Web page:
Today we are pleased to present a blog post from author Gerry Souter.  This is an excerpt from his book “American Shooter: A Personal History of Gun Culture in the United States”.   You can find the book from most national retailers including Amazon.

From the publisher:

This hardcover volume, presents a liberal gun owner’s perspective from the outside peering into the heated debate over gun control. “More like Bill Bryson than Massad Ayoob,” said one reviewer.

In the book, he combines a history of our gun culture in the United States interwoven with a humorous account of his memories growing up on Chicago’s South Side. Always the kid who got picked last in games, at age 12 I found his lifetime skill in marksmanship and shooting sports.

“Humorous…historical and personal,” wrote Gordon Morris Bakken, Ph.D, JD, professor of history (University of California) in the book’s foreword.

But more important, in today’s atmosphere of NRA extremists battling gun-control extremists, American Shooter offers not only a balanced position on the gun issue, but shows how marksmanship can become the next great American sport.

The following excerpt can also be found on the author’s personal blog:  http://souterauthors.blogspot.com/


 

Women and Guns – Fear to Promote Sales

An excerpt from American Shooter

The 1980s became the decade for peddling handguns, long guns, shot guns, and anything that would go “Bang!” to women. Collaborating with the NRA, gun manufacturers’ designers, advertising agencies and media shills set out that women must be armed.
The high ticket sell point on the prefrontal lobe of the male-dominated firearms market was “rape.” All women feared rape. Fear of “radicals” and “troublemakers” had fueled gun sales in the South during the height of civil rights confrontations. Fear of having the Second Amendment carjacked by skulking liberal socialists fired up millions of people who had a gun moldering away in a dresser drawer, night stand, or basement closet. Sportsmen, target punchers and militia members fired up their typewriters with letters to legislators and Op Ed columns in the media. Fear of that loss blazed from the pages of the American Rifleman Magazine’s editorial pages. Now, the Big Gun turret swung in the direction of women as they were targeted by the testosterone bubbling gun world.
To allay any concerns that male NRA members would soon be attending Tupperware™ parties or carrying man purses, the NRA Personal Protection Program Director, Tracey Martin said in 1988: “Millions of intelligent, self-reliant women have chosen to defend themselves.” And if the female members of NRA were looked upon as beer-swilling, tattooed, ball-busting rednecks in biker drag, that was also a misconception. In articles and advertising women were portrayed as competent, pleasant, no-nonsense folks who, besides being a businesswoman, high power shooting champion, or former Dallas Cowboys Cheer Leader could also defend themselves. That was the key comment from all the quoted female shooters: “I can defend myself.” Believe that, because in an NRA sales instruction pamphlet titled, “ A Question of Self-Defense” the NRA text against a blood-spattered background warns,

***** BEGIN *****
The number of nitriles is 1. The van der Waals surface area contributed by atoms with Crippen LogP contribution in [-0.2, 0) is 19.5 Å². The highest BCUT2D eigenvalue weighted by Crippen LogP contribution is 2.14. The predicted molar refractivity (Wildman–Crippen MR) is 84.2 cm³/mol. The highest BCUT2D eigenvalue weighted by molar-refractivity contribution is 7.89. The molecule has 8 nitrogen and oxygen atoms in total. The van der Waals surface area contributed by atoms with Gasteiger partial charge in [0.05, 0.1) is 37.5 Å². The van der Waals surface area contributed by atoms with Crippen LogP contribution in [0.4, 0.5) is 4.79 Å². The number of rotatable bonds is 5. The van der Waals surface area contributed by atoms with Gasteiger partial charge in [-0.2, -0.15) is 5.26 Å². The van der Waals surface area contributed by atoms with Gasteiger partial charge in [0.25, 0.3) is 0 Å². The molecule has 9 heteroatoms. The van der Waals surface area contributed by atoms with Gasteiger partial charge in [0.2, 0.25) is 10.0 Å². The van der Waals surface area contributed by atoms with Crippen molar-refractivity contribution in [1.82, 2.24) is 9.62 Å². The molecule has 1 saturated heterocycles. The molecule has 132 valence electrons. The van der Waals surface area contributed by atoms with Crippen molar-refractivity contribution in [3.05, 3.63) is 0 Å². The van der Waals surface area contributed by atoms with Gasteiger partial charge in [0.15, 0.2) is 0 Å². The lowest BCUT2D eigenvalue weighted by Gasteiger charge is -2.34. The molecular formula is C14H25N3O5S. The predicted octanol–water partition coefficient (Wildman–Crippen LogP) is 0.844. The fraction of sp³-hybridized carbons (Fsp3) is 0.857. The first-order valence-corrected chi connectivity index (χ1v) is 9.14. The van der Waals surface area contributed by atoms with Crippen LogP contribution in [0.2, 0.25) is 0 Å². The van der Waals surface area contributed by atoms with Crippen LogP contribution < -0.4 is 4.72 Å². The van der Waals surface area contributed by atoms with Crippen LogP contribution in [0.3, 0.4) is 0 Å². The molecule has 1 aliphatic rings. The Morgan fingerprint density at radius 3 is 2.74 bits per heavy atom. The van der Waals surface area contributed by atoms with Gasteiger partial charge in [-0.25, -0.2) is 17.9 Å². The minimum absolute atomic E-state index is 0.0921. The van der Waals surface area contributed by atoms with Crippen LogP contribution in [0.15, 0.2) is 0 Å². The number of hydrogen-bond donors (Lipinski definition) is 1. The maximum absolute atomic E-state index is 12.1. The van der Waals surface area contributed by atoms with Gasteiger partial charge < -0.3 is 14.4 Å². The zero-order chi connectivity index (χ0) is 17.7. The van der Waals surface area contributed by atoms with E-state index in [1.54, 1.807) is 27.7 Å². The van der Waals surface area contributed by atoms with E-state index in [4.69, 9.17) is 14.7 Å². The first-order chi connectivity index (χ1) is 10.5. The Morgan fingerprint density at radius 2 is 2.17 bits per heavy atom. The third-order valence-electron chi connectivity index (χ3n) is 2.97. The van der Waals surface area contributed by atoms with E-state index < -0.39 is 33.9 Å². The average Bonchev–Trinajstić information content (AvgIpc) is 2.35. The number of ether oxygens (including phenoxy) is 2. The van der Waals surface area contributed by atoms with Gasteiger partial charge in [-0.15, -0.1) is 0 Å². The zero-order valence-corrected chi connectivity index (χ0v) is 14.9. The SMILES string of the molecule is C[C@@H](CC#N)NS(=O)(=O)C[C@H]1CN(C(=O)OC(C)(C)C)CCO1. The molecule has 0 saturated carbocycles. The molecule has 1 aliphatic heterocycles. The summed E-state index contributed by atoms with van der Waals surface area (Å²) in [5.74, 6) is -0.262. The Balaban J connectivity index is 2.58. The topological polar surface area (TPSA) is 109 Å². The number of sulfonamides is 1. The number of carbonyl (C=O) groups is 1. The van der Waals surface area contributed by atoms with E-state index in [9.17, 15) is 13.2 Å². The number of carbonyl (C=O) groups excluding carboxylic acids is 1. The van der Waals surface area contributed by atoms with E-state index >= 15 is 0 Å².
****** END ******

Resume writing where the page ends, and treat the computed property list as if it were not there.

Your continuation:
“You’re a woman. Someone’s going to rape you. You’d better buy a handgun. People buy handguns out of fear, and rape is perceived as what women fear most.
‘Tell them what rape is,” the pamphlet shrieks, “Be graphic. Be disgusting. Be obscene. Make them sick. If they throw up, then they have the tiniest idea of what rape is!”
Another NRA pamphlet titled “It Can Happen to You” shows the picture of an elderly woman and the text oozes:
“In nature, the predator preys on the weak, the sick, the aged. It stalks. It waits patiently for the precise moment when the victim appears defenseless. Then, it strikes…There is no way of telling a criminal predator by the way he looks. He might be a potential suitor.”
A 1987 self-defense advertisement shows a man in a stocking mask beneath the headline, ”Should You Shoot a Rapist Before He Cuts Your Throat?”
And a further warning and admonition sums up the potential dangers:

“The days when you thought you’d never be the victim of a rape–that it ‘can’t happen to me’ – are over. We all know of friends or family who have been raped, beaten, robbed or burglarized by thugs who don’t think twice about hurting someone. You might be the next victim.”[i]

Now, shut your eyes and imagine an ad that reads, “It’s a beautiful day to work out. What will it be: the golf course, the tennis court or the rifle range?”

[i] Pamphlet texts quoted from: Josh Sugarman, National Rifle Association – Money, Firepower and Fear, Violence Policy Center, 1992.